I am just going to open with a disclaimer: I have a black thumb. The blackest of thumbs, in fact. I have killed cacti and various other desert-dwelling flora before, and one of the most thriving plants I have kept was one I left outside for several months. I inherited none of the flower-whispering skills of my mother, who proudly keeps a rose garden alive through the blistering summers in Australia, but nothing can keep me from giving it all my best shot.
From an aesthetic standpoint, I believe one of the greatest moves you can make is to bring plants into your home. Being living organisms, they bring life and color to cold, drab corners of the room – and they require nurturing and attending to, which is great a great skill to have for convincing people you are a responsible adult human being. You also get to watch them grow bigger and healthier (provided you’re doing it right) which is kind of a great feeling, almost like when you had sea monkeys as a kid, or when you grew that fungi in a petri dish in science class – except better, because plants are less creepy.
These days, I’m doing a little better at the plant-keeping…baby steps. So I have decided to share some of the houseplants my roommate and I have around our apartment – and have managed to successfully keep alive for the better part of a year or so. These plants rank at the supremely easy end of the neediness scale, so if you have a black-ish thumb too, you may want to consider some of these options.
Do not be mistaken because of the spindly leaf structure, the plant above is a part of the palm family, not the fern family. It sprouts bamboo-like shoots at its base and the leaves are relatively dry and fibrous. It doesn’t look so hot right now, because I just aggressively pruned off all the dead and unnecessary branches and re-potted it (I was away over the summer, oops!) but it is not dead yet. That is because it is extremely hardy. It doesn’t do well with over-watering, so I check it periodically and give it a little water once a week.
Split leaf Philodendron
These are classic houseplants, and a part of the philodendron family. They put out large, verdant leaves with splits, and they grow upward and also sprawl outwards from their pots. A large, very pretty plant, split leaf philodendrons are also relatively simple to care for. I usually water mine once a week, checking to make sure the soil is dry an inch below the surface before I do (over-watering is a problem too, people.)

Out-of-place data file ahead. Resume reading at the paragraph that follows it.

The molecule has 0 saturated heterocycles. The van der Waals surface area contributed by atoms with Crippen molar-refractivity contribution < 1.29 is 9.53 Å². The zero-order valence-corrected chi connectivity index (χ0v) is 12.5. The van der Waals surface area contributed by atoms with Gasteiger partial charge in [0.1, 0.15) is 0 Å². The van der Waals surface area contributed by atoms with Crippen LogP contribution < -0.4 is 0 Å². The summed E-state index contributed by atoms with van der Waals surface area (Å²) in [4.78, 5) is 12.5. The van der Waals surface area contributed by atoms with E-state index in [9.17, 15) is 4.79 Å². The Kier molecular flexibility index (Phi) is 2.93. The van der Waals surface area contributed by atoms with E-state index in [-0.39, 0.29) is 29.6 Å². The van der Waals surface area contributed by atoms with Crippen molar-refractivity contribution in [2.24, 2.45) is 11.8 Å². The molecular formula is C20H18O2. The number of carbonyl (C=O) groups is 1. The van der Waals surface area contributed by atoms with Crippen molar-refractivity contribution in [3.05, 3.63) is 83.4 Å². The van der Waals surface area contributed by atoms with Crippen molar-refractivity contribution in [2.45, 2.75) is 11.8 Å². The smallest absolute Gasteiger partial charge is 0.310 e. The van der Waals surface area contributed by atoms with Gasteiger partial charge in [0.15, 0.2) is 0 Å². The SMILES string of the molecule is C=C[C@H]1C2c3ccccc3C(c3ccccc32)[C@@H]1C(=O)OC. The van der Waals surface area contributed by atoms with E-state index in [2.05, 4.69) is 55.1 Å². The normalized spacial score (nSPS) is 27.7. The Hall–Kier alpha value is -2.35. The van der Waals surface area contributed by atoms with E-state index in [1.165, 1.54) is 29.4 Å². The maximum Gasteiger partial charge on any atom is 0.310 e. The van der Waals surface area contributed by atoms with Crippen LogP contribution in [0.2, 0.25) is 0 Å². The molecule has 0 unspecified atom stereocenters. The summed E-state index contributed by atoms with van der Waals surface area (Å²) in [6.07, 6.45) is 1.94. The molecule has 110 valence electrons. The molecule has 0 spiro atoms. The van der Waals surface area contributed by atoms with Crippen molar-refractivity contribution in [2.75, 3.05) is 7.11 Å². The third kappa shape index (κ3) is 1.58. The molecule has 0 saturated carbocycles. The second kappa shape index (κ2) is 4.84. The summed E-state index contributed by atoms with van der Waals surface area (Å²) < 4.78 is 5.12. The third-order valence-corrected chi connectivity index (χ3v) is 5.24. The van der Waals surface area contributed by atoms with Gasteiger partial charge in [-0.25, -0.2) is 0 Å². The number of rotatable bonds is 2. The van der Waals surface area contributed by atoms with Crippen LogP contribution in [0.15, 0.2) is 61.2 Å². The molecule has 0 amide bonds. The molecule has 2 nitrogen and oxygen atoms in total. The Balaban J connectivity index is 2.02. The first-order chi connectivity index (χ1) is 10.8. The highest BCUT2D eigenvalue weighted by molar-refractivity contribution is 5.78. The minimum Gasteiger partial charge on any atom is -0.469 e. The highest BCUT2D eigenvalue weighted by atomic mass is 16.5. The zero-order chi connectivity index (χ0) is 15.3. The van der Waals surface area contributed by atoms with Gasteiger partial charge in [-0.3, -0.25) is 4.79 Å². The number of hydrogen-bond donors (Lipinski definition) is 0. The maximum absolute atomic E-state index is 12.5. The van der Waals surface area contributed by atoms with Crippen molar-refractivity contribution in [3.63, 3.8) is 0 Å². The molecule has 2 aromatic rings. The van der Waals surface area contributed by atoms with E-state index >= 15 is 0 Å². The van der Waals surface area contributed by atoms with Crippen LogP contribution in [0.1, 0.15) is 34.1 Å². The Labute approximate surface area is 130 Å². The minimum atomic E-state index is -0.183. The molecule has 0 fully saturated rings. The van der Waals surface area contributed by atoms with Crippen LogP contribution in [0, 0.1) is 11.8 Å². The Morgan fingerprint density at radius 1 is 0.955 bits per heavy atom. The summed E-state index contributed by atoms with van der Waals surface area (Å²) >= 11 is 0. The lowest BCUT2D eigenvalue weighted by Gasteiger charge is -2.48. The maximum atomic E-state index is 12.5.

Heart leaf Philodendron
The heart leaf philodendron is basically the poster child for houseplants. It is the houseplant of the moment. It’s a creeper. No, literally – because it grows in a downward cascade. A lot of people choose to hang them, and have them grow vine-like tendrils downward. You can also turn them into climbers, however, by giving them a support to attach to and grow upward. These guys are, again, very easy to maintain. I just water my plant once a week with three or four ice cubes (easier to reach when the plant is hanging.)
This plant came as a clipping from my roommate’s grandfather’s rubber tree plant (cool, right? Apparently he has made clippings from his tree for a lot of the family. What a lovely, meaningful gift.) It is super hardy, it only requires a small weekly watering, and it puts out new leaves in a rusty red color.
I got this plant because it fares well in a low light environment and it handles the occasional dry spell. Basically, this plant is foolproof for beginner gardeners and black thumbs, alike. I also have a particularly shady room that does not receive westward sun at all, so I needed a plant that could survive with less sunlight. It grows upward, and the lower limbs tend to dry up and can be pruned off, as they are replaced by new green shoots that sprout up from the center. Again, I water this plant weekly, but I always gauge the soil moisture level an inch below the surface to make sure I don’t over-water it.
So, there you have a list of the plants that my roommate and I have been able to keep alive thus far. Along with these plants being relatively forgiving, there are some little tricks that have helped along the way. For example, I tend to water my plants with ice cubes. This way, I am always aware of the amount of water I give the plant, and the water melts and soaks into the soil at a slower rate, making sure that the spread of moisture is even, rather than concentrated only in one area. With hanging plants, watering with ice cubes is also easier, because reaching up that high with a cup of water is not always feasible, and often results in unintended sprinkling. I also make sure to rotate the plants in relation to the light source, to make sure the plant is growing evenly – as plants grow toward the light.